Study: Minnesota sees jump in homelessness since 2015
MINNEAPOLIS (AP) — Minnesota’s homelessness increased by 10 percent between 2015 and 2018, despite employment growing during the same period, according to a study.
Researchers from the St. Paul-based Wilder Foundation counted 10,233 homeless people in Minnesota on Oct. 25, 2018, according to findings released this month. It’s a jump of nearly 1,000 people since the last study in 2015, and marks the highest count since the study began in 1991, Minnesota Public Radio reported.
Minnesota’s unemployment was at a historic low of 4 percent or less during the same period. The state had a jobless rate of 2.8 percent in October 2018.
Researchers conducted the count at emergency shelters, domestic violence shelters and transitional housing programs. They also included people camped outside and those seeking services at hot-meal programs and other drop-in locations. But the count likely missed many who weren’t staying in shelters on the day of the tally, particularly young people and those living in rural areas, the study’s authors said.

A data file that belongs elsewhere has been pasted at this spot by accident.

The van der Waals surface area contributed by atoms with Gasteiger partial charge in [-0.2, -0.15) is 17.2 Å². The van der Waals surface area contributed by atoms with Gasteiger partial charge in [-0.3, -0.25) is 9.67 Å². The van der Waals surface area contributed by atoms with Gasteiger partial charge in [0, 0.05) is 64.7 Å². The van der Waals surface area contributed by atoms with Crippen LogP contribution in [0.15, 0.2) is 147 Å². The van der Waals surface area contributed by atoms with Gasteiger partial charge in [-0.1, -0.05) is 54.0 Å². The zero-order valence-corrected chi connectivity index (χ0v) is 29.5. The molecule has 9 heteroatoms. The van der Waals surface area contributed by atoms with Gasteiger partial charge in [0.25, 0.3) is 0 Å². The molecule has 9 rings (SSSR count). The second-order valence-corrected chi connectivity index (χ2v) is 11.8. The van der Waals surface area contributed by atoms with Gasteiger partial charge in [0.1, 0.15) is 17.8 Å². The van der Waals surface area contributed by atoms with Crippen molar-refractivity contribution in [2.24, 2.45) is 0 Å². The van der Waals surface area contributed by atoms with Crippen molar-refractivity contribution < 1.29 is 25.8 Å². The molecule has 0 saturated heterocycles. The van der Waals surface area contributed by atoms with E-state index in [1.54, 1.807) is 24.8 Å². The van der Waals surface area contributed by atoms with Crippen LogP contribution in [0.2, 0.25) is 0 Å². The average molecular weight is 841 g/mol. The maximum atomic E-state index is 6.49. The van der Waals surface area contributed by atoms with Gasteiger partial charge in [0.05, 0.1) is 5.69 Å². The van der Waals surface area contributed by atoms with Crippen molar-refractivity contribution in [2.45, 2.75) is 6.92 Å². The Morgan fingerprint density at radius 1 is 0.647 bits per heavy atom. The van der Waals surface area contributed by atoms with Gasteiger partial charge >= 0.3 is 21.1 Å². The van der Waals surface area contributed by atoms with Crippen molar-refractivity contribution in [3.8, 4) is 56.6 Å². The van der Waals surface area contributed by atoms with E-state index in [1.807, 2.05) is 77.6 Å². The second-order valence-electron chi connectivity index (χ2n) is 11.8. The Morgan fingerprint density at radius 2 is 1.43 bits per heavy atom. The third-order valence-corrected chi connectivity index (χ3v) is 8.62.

The number of people experiencing homelessness who weren’t living in a formal shelter grew by more than 60 percent since 2015, which researchers credit to shelters being full.
“The population of people staying in shelters is similar to what we saw in 2015, due in part to shelters being at full capacity,” said Michelle Decker Gerrard, co-director of the study.
Researchers interviewed people at outreach locations who said they’ve slept in encampments, cars or on public transportation, while others stayed on friends’ couches.
“We’re concerned about the growing number of people who are staying outside or temporarily doubling up,” said Decker Gerrard.
The study also found that the number of adults ages 55 and older experiencing homelessness increased by 25 percent since 2015. Families saw a 5 percent drop in homelessness during the research period, while children and people ages 24 and younger remained about the same.
Children and unaccompanied youth account for almost half of Minnesota’s homeless population.
Information from: Minnesota Public Radio News, http://www.mprnews.org